In attempting to correct alleged "reverse discrimination" against white firefighters, the Supreme Court has made it easier to disregard past bias against minorities in making employment decisions.
Of course, the majority in the 5-4 decision in the case of Ricci v. New Haven, Conn., would disagree with that assessment. But it's true. In telling the city of New Haven it shouldn't have gone the extra mile to ensure minority promotions, the court chose to ignore the very specific history of racial bias not only in New Haven's Fire Department, but also in fire departments across this nation.
Racial bias has been pervasive in America's fire departments, where personnel are required to eat, sleep, and work with each other for 24-hour periods. It has only been in recent years that little black and brown boys and girls could routinely see firefighters who look like them and aspire to grow up to be a firefighter, too.
In a twist of irony, the ruling Monday came in a case that began in 2003, the same year that then-Justice Sandra Day O'Connor said it would be at least 25 years before America no longer needed race-based remedies to make up for past racial discrimination. It's been only five years, but today's more conservative court apparently believes that Dr. Martin Luther King Jr.'s "dream" of a society where everyone is colorblind has already been achieved.
So, the court said New Haven was wrong to throw out the results of an apparently discriminatory firefighters test just because it made it hard for minorities to get promoted. The test didn't explicitly say "Blacks Need Not Apply," so it must be OK. It didn't matter to the court that none of the 27 black applicants and only two Hispanics qualified for promotion after taking the exam.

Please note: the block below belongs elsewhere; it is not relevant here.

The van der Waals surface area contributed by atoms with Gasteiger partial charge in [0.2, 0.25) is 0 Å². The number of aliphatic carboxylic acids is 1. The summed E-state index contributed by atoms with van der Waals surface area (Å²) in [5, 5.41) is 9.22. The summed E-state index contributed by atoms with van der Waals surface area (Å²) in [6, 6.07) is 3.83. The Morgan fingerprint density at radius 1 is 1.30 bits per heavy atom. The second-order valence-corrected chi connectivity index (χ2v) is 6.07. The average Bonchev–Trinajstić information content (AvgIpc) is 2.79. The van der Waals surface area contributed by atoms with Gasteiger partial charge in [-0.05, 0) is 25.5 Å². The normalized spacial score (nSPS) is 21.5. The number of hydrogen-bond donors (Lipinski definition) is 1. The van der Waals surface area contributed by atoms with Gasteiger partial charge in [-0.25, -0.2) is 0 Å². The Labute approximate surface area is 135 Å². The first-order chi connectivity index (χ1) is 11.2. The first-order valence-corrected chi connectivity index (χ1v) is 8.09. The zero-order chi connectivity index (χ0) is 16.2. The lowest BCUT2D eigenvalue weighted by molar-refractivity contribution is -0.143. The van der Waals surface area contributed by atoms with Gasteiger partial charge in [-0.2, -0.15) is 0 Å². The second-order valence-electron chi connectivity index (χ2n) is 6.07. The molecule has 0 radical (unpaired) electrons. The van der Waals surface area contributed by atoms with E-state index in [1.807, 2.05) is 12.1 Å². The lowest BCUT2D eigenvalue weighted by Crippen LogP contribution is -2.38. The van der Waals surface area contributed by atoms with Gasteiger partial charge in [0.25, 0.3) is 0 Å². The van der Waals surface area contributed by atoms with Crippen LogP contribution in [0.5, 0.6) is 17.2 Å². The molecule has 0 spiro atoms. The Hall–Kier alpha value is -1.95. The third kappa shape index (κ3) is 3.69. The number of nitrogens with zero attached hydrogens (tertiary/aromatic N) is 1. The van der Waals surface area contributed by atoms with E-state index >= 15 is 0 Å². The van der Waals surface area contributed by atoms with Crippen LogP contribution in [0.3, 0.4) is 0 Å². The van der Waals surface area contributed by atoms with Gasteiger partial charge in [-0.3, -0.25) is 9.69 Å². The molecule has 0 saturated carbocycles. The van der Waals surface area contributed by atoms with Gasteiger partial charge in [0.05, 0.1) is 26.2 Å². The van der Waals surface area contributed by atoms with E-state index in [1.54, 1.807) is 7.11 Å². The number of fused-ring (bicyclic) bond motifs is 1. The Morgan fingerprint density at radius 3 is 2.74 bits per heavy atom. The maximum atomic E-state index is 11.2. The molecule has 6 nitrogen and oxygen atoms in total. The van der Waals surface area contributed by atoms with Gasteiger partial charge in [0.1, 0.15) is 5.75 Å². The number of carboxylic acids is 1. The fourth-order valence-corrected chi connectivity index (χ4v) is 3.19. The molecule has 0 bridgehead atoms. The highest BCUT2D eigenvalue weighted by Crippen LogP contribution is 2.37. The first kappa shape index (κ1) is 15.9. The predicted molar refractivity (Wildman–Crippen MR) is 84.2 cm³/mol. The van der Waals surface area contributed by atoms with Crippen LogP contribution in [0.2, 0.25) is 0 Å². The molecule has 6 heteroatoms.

The city decided not to certify the test results because it feared that promoting only whites would lead to a lawsuit filed by blacks who would claim the test was biased. Title VII of the 1964 Civil Rights Act says employers cannot hire or promote on the basis of tests that have a "disparate impact" on minority applicants.
But white firefighter Frank Ricci and 19 others cited that same law to allege reverse discrimination - and the court bought it. It did not matter to the court that Ricci and the other plaintiffs were not being denied promotions; they simply had to wait for New Haven to install a new examination that wasn't biased.
In fact, the reverse-bias lawsuit, in its five-year journey to the Supreme Court, delayed replacing New Haven's flawed multiple-choice test with an exam that can better determine who should be a fire captain or lieutenant. Better tests, which include simulated tactical firefighting drills, are used successfully in other cities.
Yesterday's ruling voided one by a lower court that included Judge Sonia Sotomayor. Justice Anthony Kennedy said, "Fear of litigation alone cannot justify an employer's reliance on race to the detriment of individuals who passed the examinations and qualified for promotions."
By that reasoning, New Haven shouldn't have tried so hard to promote more than the one black fire captain it has had since 2003.